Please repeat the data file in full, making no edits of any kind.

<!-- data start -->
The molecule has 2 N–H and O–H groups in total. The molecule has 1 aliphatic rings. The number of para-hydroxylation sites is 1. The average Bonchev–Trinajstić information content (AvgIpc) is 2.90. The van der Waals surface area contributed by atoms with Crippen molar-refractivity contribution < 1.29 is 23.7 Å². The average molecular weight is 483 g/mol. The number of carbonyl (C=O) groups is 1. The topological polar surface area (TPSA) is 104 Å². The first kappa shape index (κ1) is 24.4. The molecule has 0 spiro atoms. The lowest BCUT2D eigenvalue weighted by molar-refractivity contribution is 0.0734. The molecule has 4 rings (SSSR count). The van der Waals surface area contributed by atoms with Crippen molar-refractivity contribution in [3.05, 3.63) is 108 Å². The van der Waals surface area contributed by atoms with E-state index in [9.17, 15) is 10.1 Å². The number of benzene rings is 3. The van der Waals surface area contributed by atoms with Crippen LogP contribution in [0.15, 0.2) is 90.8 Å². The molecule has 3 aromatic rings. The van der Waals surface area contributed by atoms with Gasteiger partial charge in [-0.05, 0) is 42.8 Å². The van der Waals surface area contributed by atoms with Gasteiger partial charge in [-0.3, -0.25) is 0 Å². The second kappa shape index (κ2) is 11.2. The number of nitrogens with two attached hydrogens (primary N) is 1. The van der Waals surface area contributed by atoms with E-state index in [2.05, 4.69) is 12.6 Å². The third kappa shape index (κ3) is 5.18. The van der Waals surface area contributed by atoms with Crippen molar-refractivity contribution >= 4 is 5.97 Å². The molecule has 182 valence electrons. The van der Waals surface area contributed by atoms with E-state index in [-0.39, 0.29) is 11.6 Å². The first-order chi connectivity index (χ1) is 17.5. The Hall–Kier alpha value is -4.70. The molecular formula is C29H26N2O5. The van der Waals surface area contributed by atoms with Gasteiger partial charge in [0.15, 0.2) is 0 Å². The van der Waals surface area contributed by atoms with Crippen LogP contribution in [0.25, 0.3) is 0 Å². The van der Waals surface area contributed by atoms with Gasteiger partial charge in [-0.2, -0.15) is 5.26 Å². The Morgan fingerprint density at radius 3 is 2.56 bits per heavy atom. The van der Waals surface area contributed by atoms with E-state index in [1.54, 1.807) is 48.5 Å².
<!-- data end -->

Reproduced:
The molecule has 2 N–H and O–H groups in total. The molecule has 1 aliphatic rings. The number of para-hydroxylation sites is 1. The average Bonchev–Trinajstić information content (AvgIpc) is 2.90. The van der Waals surface area contributed by atoms with Crippen molar-refractivity contribution < 1.29 is 23.7 Å². The average molecular weight is 483 g/mol. The number of carbonyl (C=O) groups is 1. The topological polar surface area (TPSA) is 104 Å². The first kappa shape index (κ1) is 24.4. The molecule has 0 spiro atoms. The lowest BCUT2D eigenvalue weighted by molar-refractivity contribution is 0.0734. The molecule has 4 rings (SSSR count). The van der Waals surface area contributed by atoms with Crippen molar-refractivity contribution in [3.05, 3.63) is 108 Å². The van der Waals surface area contributed by atoms with E-state index in [9.17, 15) is 10.1 Å². The number of benzene rings is 3. The van der Waals surface area contributed by atoms with Crippen LogP contribution in [0.15, 0.2) is 90.8 Å². The molecule has 3 aromatic rings. The van der Waals surface area contributed by atoms with Gasteiger partial charge in [-0.05, 0) is 42.8 Å². The van der Waals surface area contributed by atoms with Gasteiger partial charge in [-0.3, -0.25) is 0 Å². The second kappa shape index (κ2) is 11.2. The number of nitrogens with two attached hydrogens (primary N) is 1. The van der Waals surface area contributed by atoms with E-state index in [2.05, 4.69) is 12.6 Å². The third kappa shape index (κ3) is 5.18. The van der Waals surface area contributed by atoms with Crippen molar-refractivity contribution >= 4 is 5.97 Å². The molecule has 182 valence electrons. The van der Waals surface area contributed by atoms with E-state index in [-0.39, 0.29) is 11.6 Å². The first-order chi connectivity index (χ1) is 17.5. The Hall–Kier alpha value is -4.70. The molecular formula is C29H26N2O5. The van der Waals surface area contributed by atoms with Gasteiger partial charge in [0.15, 0.2) is 0 Å². The van der Waals surface area contributed by atoms with Crippen LogP contribution in [0.25, 0.3) is 0 Å². The van der Waals surface area contributed by atoms with Gasteiger partial charge in [-0.2, -0.15) is 5.26 Å². The Morgan fingerprint density at radius 3 is 2.56 bits per heavy atom. The van der Waals surface area contributed by atoms with E-state index in [1.54, 1.807) is 48.5 Å².